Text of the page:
Based on a verdict issued by an Islamic revolutionary court in the city of Isfahan, several Iranian Baha’i citizens have been sentenced to prison.
According to the Baha’i News website, they were convicted of “propaganda against the system through propagation of Baha’ism,” which allegedly took place in 2015.
Yegane Agahi, Arshia Rouhani, Parvin Nikayeen, and Adib Janamian were sentenced to two years and four months’ imprisonment while Zarin Aqababaei, Wahid Karami, and Kayvan Nikayeen were condemned to six months’ imprisonment and six months’ suspended prison term.
At the time, it was reported that “seven Baha’is from Isfahan, who were among those arrested in raids in Tehran, Isfahan, and Mashhad on November 15, 2015, were tried in Isfahan without their knowledge, without legal representation, and apparently without charges, evidence, or defense.”
“The lawyer acting for one of the Baha’is went to court and was told the trial had already been held and the sentences would be announced within the next few days. (A guilty verdict, for a Baha’i in an Iranian court, is more or less inevitable). A retrial has been announced for four of these Bahais, and their bail has been increased to 1.2 billion rials (34,000 euros, $38,000).”
Meanwhile, another Baha’i student, Farzad Safaei, was expelled from Azad Islamic University in Ahvaz, the capital of Khuzestan Province in southwest Iran.
Safaei was one semester from finishing his bachelor’s degree in industrial metallurgy when he was expelled on May 20 by the security office for being a member of the Baha’i faith.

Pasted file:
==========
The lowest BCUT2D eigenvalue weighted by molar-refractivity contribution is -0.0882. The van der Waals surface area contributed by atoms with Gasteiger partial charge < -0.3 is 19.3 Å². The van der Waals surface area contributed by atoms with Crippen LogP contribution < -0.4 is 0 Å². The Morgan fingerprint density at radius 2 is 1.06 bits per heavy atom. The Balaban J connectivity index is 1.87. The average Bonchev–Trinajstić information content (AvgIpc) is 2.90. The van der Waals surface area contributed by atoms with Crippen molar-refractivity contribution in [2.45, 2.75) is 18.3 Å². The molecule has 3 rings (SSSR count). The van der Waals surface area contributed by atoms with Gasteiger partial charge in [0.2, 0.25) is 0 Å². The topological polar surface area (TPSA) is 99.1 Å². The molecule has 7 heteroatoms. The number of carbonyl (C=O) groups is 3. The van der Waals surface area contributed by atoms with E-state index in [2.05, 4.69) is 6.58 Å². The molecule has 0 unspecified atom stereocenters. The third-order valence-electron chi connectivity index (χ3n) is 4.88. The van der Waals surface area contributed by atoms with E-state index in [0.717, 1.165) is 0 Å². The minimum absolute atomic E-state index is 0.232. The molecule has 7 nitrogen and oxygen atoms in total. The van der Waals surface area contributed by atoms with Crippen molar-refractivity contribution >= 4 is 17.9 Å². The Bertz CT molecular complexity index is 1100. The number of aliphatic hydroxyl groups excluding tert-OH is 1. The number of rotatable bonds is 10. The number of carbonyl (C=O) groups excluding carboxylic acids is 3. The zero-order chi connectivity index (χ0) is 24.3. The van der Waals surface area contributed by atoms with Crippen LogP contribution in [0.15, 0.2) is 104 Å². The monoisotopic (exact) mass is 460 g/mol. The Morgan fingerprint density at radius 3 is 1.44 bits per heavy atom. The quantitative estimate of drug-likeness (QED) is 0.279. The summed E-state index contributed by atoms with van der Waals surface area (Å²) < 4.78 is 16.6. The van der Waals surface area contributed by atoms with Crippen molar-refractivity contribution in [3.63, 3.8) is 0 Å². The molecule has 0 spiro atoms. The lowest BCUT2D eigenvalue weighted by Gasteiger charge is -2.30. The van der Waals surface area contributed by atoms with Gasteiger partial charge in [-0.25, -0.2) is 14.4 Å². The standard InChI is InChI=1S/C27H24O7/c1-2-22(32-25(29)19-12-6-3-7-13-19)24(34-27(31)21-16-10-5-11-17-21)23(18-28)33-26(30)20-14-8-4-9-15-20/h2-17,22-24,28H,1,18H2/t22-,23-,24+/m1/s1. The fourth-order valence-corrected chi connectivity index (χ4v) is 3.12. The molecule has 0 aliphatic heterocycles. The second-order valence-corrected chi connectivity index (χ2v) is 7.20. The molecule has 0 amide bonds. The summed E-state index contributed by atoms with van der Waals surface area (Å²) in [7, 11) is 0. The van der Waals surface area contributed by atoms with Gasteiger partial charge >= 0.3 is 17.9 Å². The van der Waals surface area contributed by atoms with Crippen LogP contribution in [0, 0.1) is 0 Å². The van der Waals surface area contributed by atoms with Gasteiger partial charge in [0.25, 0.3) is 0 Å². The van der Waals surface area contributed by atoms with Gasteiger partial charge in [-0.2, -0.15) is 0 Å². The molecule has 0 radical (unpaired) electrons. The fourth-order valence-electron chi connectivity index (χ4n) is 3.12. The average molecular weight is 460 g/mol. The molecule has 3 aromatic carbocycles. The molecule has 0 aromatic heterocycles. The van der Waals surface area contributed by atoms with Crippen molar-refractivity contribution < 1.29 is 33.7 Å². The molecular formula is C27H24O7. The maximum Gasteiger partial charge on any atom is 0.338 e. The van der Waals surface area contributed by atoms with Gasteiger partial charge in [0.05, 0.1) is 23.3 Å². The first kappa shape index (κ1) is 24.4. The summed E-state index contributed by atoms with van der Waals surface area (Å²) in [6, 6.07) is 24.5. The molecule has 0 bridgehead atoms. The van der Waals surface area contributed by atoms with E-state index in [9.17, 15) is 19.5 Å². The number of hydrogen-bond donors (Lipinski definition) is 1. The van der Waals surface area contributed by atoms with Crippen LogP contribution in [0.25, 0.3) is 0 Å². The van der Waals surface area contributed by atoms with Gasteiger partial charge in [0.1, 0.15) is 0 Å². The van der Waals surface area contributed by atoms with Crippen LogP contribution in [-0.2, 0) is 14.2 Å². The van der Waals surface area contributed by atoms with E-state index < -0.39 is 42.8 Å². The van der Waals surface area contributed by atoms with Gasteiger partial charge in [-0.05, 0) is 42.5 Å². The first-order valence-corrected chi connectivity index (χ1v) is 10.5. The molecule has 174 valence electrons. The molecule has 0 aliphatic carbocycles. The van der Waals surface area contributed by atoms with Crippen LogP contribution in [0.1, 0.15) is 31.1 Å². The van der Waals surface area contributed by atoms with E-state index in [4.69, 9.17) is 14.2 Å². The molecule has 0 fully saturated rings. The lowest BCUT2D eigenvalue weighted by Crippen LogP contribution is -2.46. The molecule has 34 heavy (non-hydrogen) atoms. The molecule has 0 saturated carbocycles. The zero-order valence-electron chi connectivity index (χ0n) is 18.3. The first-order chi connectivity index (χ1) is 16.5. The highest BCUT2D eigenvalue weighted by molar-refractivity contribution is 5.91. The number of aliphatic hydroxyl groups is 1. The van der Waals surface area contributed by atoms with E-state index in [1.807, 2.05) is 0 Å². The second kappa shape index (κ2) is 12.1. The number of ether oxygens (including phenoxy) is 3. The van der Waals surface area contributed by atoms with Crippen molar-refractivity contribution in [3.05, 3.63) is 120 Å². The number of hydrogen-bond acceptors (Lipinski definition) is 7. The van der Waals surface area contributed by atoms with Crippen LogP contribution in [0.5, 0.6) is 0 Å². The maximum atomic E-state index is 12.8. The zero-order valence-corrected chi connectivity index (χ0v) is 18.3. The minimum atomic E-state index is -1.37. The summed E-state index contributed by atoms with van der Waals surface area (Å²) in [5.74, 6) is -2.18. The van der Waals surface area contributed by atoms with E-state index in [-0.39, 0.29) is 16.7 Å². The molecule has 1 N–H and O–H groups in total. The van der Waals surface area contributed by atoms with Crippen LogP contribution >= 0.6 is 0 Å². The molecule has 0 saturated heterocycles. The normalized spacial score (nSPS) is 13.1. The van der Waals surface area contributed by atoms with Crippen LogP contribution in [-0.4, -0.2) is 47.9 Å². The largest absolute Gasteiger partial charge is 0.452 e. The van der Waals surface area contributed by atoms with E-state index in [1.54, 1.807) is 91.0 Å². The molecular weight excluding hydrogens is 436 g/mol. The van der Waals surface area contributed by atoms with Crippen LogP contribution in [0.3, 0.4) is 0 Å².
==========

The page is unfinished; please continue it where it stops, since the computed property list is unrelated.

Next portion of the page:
“In all my four years at the university, I concealed my faith -- even from my classmates and professors -- because I didn’t want to be prevented from studying,” Safaei told the Center for Human Rights in Iran (CHRI). “I didn’t even talk about it outside the university, but I was suddenly expelled because of my faith.”
Finally, leaving the box for religion affiliation empty on his enrollment form ended Farzad’s dreams. The security director of Ahvaz Azad University asked him to fill it in. “I wrote down my religion in a box next to the other religions,” Farzad told CHRI.
“Don’t you know Baha’is have no right to go to university? Why did you enroll in the first place? You’re like a car low on fuel that wants to go far. You knew you would get stuck eventually,” the security director allegedly said.
“When I posted the news about my expulsion on Instagram, many of my professors and classmates were shocked and questioned why someone should be denied an education for having a different religion,” Safaei told CHRI. “They were sympathetic.”
Baha’is continue to be denied the right to higher education in Iran, either by being banned from entering universities or being expelled without a proper explanation once enrolled, reported CHRI.
“Although Article 23 [of the Iranian Constitution] states “no one may be molested or taken to task simply for holding a certain belief,” Bahai’is are denied many basic rights as one of the most severely persecuted religious minorities in the country.
Members of the Baha’i faith around the world will be celebrating the 200th anniversary of the birth of their faith’s founder, Baha’u’llah, this coming fall.